Eating can be one of life’s great pleasures… By my early teens, I was experimenting in the kitchen and at 15 I cooked my first turkey dinner when Mom injured her eye so badly that she couldn’t see.

I have often joked that I learned to cook in self-defense.  While Mom made some things very well, she wasn’t very adventurous, meals were quite simple and often not so tasty, and my mother the great organizer, would often prepare the meal hours ahead and keep it warm on the stove so dinner would be ready the minute Dad got home from work…  don’t ask me about those leather pork chops… The problem for my mother wasn’t that she wasn’t interested or capable, but that my father didn’t care about eating and had little but criticism to offer by way of “encouragement”… she never really had her heart in the cooking.

Yet heart is so integral to good cooking… every good chef will notice a meal prepared with love… even a simple meal is made holy when prepared – and shared – with love. 

Recently I took my Mother to visit with my Aunt Terry who got to talking about how she and Mom had left home  to work in Ottawa towards the end of the war… but they made only $60 a month so they often went hungry… what they remembered though was not the hunger  and hard times, but all the times their aunt and uncle and grandmother sent them home with fabulous  cakes and pies and enough leftovers to carry them through the week… they remembered the love, not the hardship.

A few days after this visit, a good friend contacted me, frantic about her son who had just struck out on his own… instead of going off to college as planned, he had taken a job in town and rented an apartment with his girlfriend… she was angry, disappointed, hurt that he had lied, thinking to cut him off from the family… but I remembered the stories of the leftovers… and also how my middle brother had done something similar in his teens… Mom kept feeding him – believing in him – and although he never moved back home, he remained close to the family and has made a great success of his life – with the woman he married at 18 by his side to the whole way… so I told my friend to send her son food, to bring him groceries, to invite him for dinners and send him home with the leftovers… the food will remind him of how he is loved… and give him the energy and maybe even the inspiration to pursue his dreams in the end… Food has a way of bringing people together… and Thanksgiving is one of those meals that feeds the soul and gives us an excuse to gather with friends and family. Although this can be a very stressful time for some families, a little extra love on the table can ease the strain.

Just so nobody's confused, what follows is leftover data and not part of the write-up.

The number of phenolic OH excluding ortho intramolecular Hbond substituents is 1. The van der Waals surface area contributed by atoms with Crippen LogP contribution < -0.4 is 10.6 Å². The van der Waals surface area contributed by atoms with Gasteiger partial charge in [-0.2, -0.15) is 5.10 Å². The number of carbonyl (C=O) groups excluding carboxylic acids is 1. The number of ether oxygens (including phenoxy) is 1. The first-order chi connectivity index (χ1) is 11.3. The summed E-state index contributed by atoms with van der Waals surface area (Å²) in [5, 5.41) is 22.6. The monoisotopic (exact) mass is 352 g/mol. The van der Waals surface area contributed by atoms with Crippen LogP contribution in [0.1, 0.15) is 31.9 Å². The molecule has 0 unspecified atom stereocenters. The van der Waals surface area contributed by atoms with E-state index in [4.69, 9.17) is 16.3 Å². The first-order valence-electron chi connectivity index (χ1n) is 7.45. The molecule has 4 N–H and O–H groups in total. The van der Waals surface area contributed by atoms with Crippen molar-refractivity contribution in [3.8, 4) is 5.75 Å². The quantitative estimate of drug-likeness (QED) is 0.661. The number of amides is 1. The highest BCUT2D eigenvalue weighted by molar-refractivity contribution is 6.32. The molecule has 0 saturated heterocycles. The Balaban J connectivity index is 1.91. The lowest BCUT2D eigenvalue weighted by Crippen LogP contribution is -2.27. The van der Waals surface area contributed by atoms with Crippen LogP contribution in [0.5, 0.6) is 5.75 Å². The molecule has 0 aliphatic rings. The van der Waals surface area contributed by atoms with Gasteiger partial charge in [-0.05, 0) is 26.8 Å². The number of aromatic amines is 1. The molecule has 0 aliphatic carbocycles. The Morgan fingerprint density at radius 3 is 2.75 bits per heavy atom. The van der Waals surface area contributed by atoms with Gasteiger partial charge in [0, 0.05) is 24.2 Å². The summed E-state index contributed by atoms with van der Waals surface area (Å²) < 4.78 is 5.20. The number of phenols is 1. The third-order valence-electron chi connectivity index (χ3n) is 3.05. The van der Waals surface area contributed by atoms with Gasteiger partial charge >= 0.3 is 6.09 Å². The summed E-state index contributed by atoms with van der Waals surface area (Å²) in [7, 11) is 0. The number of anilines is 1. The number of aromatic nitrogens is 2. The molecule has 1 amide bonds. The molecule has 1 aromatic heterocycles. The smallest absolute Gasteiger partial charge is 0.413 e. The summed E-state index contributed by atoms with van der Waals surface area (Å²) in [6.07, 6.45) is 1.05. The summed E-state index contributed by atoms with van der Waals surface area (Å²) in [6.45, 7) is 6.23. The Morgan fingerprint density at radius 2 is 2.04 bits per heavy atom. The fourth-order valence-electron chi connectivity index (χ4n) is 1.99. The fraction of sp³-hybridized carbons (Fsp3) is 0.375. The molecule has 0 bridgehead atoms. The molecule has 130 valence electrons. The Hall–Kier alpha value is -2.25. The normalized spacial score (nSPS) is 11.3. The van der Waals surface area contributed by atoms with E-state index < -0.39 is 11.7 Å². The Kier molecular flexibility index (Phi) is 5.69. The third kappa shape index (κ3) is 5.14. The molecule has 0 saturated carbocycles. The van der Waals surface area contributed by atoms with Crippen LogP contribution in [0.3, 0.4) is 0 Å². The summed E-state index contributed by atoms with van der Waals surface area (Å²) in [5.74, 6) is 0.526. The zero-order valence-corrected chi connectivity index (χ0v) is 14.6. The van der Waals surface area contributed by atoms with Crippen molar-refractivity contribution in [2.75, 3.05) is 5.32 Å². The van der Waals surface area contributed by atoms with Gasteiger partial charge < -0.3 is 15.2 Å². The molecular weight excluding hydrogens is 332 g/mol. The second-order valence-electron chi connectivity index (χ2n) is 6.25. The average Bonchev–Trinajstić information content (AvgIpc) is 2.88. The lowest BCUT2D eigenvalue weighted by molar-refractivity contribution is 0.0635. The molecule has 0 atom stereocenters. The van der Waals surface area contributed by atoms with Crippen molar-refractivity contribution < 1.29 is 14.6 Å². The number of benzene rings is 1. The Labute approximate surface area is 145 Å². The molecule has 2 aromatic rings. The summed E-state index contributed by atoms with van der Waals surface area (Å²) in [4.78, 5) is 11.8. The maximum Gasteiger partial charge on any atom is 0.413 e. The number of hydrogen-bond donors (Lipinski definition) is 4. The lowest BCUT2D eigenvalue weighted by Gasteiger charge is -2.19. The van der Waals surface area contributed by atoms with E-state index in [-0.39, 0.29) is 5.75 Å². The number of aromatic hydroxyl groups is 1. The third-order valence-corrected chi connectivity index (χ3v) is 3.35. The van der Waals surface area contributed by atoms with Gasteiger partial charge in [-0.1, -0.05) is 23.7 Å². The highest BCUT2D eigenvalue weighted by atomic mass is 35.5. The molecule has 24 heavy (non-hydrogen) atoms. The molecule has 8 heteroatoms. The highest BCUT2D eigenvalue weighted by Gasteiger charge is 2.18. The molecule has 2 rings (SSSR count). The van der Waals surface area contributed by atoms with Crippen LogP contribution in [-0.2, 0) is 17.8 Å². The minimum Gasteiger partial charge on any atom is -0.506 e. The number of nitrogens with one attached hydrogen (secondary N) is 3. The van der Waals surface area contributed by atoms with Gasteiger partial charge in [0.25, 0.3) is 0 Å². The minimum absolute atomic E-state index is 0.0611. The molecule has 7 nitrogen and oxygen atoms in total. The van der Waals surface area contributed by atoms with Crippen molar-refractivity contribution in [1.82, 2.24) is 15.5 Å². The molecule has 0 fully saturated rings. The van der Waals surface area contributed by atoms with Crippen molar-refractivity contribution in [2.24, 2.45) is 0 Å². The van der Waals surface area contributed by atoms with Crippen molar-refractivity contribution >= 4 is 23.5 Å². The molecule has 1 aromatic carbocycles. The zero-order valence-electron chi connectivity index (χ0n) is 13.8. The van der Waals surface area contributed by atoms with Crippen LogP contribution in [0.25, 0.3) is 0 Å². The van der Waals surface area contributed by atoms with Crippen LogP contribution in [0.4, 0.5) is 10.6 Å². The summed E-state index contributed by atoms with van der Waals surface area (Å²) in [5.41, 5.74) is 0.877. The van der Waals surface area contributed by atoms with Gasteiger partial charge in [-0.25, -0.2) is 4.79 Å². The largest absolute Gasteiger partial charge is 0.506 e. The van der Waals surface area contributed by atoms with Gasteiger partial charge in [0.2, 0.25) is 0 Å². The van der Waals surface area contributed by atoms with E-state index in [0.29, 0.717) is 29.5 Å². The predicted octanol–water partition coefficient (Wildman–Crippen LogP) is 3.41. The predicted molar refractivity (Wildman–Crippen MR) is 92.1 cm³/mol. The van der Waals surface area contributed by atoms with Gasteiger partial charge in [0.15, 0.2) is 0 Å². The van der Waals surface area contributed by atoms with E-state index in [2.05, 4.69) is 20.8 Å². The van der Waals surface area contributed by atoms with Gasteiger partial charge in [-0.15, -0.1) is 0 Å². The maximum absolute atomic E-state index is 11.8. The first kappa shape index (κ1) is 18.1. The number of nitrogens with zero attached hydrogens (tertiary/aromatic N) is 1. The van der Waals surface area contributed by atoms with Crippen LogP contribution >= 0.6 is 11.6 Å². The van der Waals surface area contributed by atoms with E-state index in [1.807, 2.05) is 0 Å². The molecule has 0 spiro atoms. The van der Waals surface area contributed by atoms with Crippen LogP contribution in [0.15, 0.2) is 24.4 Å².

Here are some hints for putting a little extra love in your thanksgiving dinner:

If you’re the cook, don’t allow anger in the kitchen, choose fresh over frozen or canned, invite friends and family to contribute – or at least to keep you company in the kitchen…  honor the traditions – and also do something different… be attentive to the timing, but don’t allow the clock to pressure you… take pleasure in being able to prepare a good meal for the people you love…

If you’re a guest, you can still help to put a little love in the food… start by bringing a small gift, a bottle of wine, or even some dessert. Then offer to help the cook, even if it’s just picking up the the dirty dishes… and  most importantly, bring your good spirits, and express your gratitude.

 Happy Thanksgiving!

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